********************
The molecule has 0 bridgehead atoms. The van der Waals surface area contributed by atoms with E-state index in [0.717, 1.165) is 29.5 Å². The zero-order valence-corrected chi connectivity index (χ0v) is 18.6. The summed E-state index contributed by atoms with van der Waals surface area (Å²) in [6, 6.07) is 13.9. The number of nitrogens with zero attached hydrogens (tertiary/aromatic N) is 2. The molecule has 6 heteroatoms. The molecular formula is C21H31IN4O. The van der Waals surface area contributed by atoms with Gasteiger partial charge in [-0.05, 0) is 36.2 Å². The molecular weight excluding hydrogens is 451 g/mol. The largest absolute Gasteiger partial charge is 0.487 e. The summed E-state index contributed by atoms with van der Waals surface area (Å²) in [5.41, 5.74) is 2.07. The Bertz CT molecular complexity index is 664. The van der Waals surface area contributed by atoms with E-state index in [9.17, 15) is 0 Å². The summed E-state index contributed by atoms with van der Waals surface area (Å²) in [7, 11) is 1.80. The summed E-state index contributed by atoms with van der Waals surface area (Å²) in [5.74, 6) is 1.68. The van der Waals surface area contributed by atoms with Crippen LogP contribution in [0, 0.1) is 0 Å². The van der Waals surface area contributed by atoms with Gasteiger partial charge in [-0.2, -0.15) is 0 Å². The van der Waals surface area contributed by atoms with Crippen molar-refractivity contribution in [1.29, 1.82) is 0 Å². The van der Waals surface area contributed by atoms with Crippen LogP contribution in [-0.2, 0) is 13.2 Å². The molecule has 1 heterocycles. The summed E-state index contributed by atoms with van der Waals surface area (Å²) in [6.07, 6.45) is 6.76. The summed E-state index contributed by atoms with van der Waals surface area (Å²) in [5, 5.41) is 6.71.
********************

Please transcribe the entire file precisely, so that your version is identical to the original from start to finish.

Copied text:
The molecule has 0 bridgehead atoms. The van der Waals surface area contributed by atoms with E-state index in [0.717, 1.165) is 29.5 Å². The zero-order valence-corrected chi connectivity index (χ0v) is 18.6. The summed E-state index contributed by atoms with van der Waals surface area (Å²) in [6, 6.07) is 13.9. The number of nitrogens with zero attached hydrogens (tertiary/aromatic N) is 2. The molecule has 6 heteroatoms. The molecular formula is C21H31IN4O. The van der Waals surface area contributed by atoms with Gasteiger partial charge in [-0.05, 0) is 36.2 Å². The molecular weight excluding hydrogens is 451 g/mol. The largest absolute Gasteiger partial charge is 0.487 e. The summed E-state index contributed by atoms with van der Waals surface area (Å²) in [5.41, 5.74) is 2.07. The Bertz CT molecular complexity index is 664. The van der Waals surface area contributed by atoms with E-state index in [9.17, 15) is 0 Å². The summed E-state index contributed by atoms with van der Waals surface area (Å²) in [7, 11) is 1.80. The summed E-state index contributed by atoms with van der Waals surface area (Å²) in [5.74, 6) is 1.68. The van der Waals surface area contributed by atoms with Crippen LogP contribution in [0, 0.1) is 0 Å². The van der Waals surface area contributed by atoms with Gasteiger partial charge in [-0.2, -0.15) is 0 Å². The van der Waals surface area contributed by atoms with Crippen molar-refractivity contribution in [1.29, 1.82) is 0 Å². The van der Waals surface area contributed by atoms with Crippen LogP contribution in [-0.2, 0) is 13.2 Å². The molecule has 1 heterocycles. The summed E-state index contributed by atoms with van der Waals surface area (Å²) in [6.07, 6.45) is 6.76. The summed E-state index contributed by atoms with van der Waals surface area (Å²) in [5, 5.41) is 6.71.